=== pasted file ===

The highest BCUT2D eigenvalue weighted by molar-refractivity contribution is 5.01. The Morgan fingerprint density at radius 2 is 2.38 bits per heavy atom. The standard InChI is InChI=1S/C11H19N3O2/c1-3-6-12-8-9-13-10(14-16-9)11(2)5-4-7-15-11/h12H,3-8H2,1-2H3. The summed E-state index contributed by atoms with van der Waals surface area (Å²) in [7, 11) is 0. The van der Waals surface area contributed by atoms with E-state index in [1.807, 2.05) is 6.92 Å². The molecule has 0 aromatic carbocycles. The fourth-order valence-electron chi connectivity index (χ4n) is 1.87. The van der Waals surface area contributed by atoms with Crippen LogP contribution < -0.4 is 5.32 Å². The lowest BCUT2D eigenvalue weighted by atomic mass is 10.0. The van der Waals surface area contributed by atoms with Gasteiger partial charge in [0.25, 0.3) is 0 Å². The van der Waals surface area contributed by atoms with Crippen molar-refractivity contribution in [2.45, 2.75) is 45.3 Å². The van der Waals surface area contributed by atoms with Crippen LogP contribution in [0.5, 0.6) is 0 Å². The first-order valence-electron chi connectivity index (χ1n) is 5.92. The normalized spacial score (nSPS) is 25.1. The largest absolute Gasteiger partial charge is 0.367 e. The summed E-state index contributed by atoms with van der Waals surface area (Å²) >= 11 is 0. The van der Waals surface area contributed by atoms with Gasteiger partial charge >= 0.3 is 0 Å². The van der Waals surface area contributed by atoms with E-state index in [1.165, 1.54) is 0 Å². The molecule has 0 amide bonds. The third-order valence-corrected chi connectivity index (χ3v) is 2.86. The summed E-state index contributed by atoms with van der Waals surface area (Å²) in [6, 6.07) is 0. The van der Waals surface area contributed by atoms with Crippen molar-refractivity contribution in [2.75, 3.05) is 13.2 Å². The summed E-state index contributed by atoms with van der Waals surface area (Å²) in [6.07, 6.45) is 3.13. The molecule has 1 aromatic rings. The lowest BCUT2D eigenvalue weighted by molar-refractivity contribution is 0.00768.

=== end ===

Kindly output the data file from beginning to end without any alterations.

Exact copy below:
The highest BCUT2D eigenvalue weighted by molar-refractivity contribution is 5.01. The Morgan fingerprint density at radius 2 is 2.38 bits per heavy atom. The standard InChI is InChI=1S/C11H19N3O2/c1-3-6-12-8-9-13-10(14-16-9)11(2)5-4-7-15-11/h12H,3-8H2,1-2H3. The summed E-state index contributed by atoms with van der Waals surface area (Å²) in [7, 11) is 0. The van der Waals surface area contributed by atoms with E-state index in [1.807, 2.05) is 6.92 Å². The molecule has 0 aromatic carbocycles. The fourth-order valence-electron chi connectivity index (χ4n) is 1.87. The van der Waals surface area contributed by atoms with Crippen LogP contribution < -0.4 is 5.32 Å². The lowest BCUT2D eigenvalue weighted by atomic mass is 10.0. The van der Waals surface area contributed by atoms with Gasteiger partial charge in [0.25, 0.3) is 0 Å². The van der Waals surface area contributed by atoms with Crippen molar-refractivity contribution in [2.45, 2.75) is 45.3 Å². The van der Waals surface area contributed by atoms with Crippen LogP contribution in [0.5, 0.6) is 0 Å². The first-order valence-electron chi connectivity index (χ1n) is 5.92. The normalized spacial score (nSPS) is 25.1. The largest absolute Gasteiger partial charge is 0.367 e. The summed E-state index contributed by atoms with van der Waals surface area (Å²) >= 11 is 0. The van der Waals surface area contributed by atoms with Gasteiger partial charge >= 0.3 is 0 Å². The van der Waals surface area contributed by atoms with E-state index in [1.165, 1.54) is 0 Å². The molecule has 0 amide bonds. The third-order valence-corrected chi connectivity index (χ3v) is 2.86. The summed E-state index contributed by atoms with van der Waals surface area (Å²) in [6, 6.07) is 0. The van der Waals surface area contributed by atoms with Crippen molar-refractivity contribution in [2.75, 3.05) is 13.2 Å². The summed E-state index contributed by atoms with van der Waals surface area (Å²) in [6.07, 6.45) is 3.13. The molecule has 1 aromatic rings. The lowest BCUT2D eigenvalue weighted by molar-refractivity contribution is 0.00768.